Tuesday, July 13, 2010

Questions for Anti-Molinist Inerrantists

How do you explain how God knew the two divergent paths that God foresaw if Zedekiah either chose to surrender to the king of Babylon or not (Jeremiah 38:17-18)? Assuming this was a free choice, God told Jeremiah to tell Zedekiah that if he chose to submit to Babylon, he, his city, and his family would all live. But God also foresaw the other possibility; what would happen if Zedekiah did not surrender, namely his death and his city's destruction. God obviously knew what would happen, and which choice Zedekiah would make. But God also knew what would happen if Zedekiah made the other choice.

How did Jesus know what Sodom would have done IF His miracles had been performed there in Matthew 11:23?

How did Jesus know what would happen if the disciples cast their net to the opposite side of their boat (John 21:6)?

Oh, and those of you who reject Molinism because of James White's weak polemic, you really need to repudiate that ridiculous picture he has floating around the web with Craig and the Pope. That's a pretty blatant genetic fallacy if I ever saw one.


Mike Felker said...

I don't know if this makes me non-reformed in saying this, but I have no problem with the idea that God knows all possible outcomes of a particular set of circumstances. And thus the outcome that God decrees is the outcome that will bring God the most glory. It would seem that your questions are more geared toward the open theist perhaps?

Oh, and I completely agree with what you said about White's cartoons. Even if they are "true," I could never find biblical justification for making such characterizations of our Christian brothers and sisters. And aside from that, its childish.

bossmanham said...

Hey Mike! Thanks for coming by.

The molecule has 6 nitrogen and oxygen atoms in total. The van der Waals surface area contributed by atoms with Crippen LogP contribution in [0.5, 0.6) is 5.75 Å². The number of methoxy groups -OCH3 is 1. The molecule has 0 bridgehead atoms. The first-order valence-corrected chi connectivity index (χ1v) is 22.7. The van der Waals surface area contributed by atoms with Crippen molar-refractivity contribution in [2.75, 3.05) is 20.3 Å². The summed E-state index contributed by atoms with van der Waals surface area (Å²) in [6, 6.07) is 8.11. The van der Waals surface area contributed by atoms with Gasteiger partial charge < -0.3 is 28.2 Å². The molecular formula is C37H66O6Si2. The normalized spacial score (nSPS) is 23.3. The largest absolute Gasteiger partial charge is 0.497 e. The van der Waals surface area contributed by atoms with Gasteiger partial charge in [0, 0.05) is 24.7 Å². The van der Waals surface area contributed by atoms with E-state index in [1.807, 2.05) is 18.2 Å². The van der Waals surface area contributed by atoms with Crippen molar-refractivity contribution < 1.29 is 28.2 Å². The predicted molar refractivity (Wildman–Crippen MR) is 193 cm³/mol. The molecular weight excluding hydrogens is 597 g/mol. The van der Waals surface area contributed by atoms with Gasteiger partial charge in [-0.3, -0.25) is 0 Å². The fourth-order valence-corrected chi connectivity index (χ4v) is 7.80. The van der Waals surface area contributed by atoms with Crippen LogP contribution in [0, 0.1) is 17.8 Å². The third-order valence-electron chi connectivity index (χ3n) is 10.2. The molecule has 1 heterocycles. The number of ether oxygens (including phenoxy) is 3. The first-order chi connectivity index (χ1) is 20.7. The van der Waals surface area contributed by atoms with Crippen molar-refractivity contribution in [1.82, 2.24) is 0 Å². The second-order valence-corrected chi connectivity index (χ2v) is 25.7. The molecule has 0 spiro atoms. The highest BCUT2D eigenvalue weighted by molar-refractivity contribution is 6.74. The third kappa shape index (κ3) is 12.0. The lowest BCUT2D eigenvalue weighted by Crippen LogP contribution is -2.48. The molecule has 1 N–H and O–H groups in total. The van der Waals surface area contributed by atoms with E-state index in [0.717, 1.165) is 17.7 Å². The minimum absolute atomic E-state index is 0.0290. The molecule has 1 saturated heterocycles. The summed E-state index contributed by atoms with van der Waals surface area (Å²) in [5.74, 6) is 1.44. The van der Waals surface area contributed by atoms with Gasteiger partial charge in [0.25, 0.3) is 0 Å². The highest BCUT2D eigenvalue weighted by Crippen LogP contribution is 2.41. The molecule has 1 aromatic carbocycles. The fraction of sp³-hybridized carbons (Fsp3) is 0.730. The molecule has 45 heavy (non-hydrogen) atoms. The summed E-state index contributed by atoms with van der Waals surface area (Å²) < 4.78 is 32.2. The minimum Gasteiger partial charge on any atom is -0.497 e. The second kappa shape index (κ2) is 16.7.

I suppose it depends on who's defining "reformed" as I believe Arminius clearly thought he was within the reformed tradition and he seemed to hold to a middle knowledge perspective.

If by reformed we mean Calvinist, then the typical Calvinist view of how God has knowledge about creation is because He knows what His eternal decrees are. He doesn't look into the future, so to speak, but He knows the future because He decrees it. As it applies to knowledge of counterfactuals, I'm really not sure what the determinist Calvinist would say. I've heard one say that God knows the counterfactuals by inferring from present conditions of nature and a person's personality. But it seems to me that God is saying with certainty what circumstances would be like if people did something differently, and is even warning someone so that they would make a choice. It seems to me that God actually has knowledge of what free creatures would do if in different situations.

On the cartoon, I thank you for your stance. While Molina was a counter-reformation Catholic, it's ridiculous to discount all of his ideas because of that. That is just a case of the genetic fallacy. I think Molina had one of the most brilliant and profound ideas in history.

bethyada said...

Okay, so I have sympathy with Arminianism, but I would still see this passage as conditional. Do this and you will live, if you refuse to do this then....

This is in the context of punishment. Not so much knowlede as intended outcome. Still God could prevent Zedekiah's captors from hurting him more than God allowed.

Further, there may have been practices that aggressors followed at that time. leniency for surrender.

You case is better with the Sodom example.

Rhology said...

There's a specific context to that graphic.
This is what I mean: http://www.youtube.com/watch?v=RuCT0aQ-uPI#t=1m19s

I can think of a lot better answers than that. How about Eastern Orthodoxy or Romanism? It's not as if Hitchens knows very much about orthodoxy and heterodoxy - how about saying "Mormonism and JWs say they're Christians, but they're not"?

Marcus McElhaney said...

Thanks for the post, Brennon. I wrote a response at http://mmcelhaney.blogspot.com/2010/07/brennons-thoughts-questions-for-anti.html

The Seeking Disciple said...

Post that make one think. Excellent.

Marcus McElhaney said...

Hey, for Brennon or any one else, could someone point out what is wrong with James White's arguments against Molinism (Other than he is Calvinist).

bossmanham said...

I think Craig said he thought that some aspects of reformed theology were false, not that they're not Christians, though I think he could have chosen how he said it more carefully.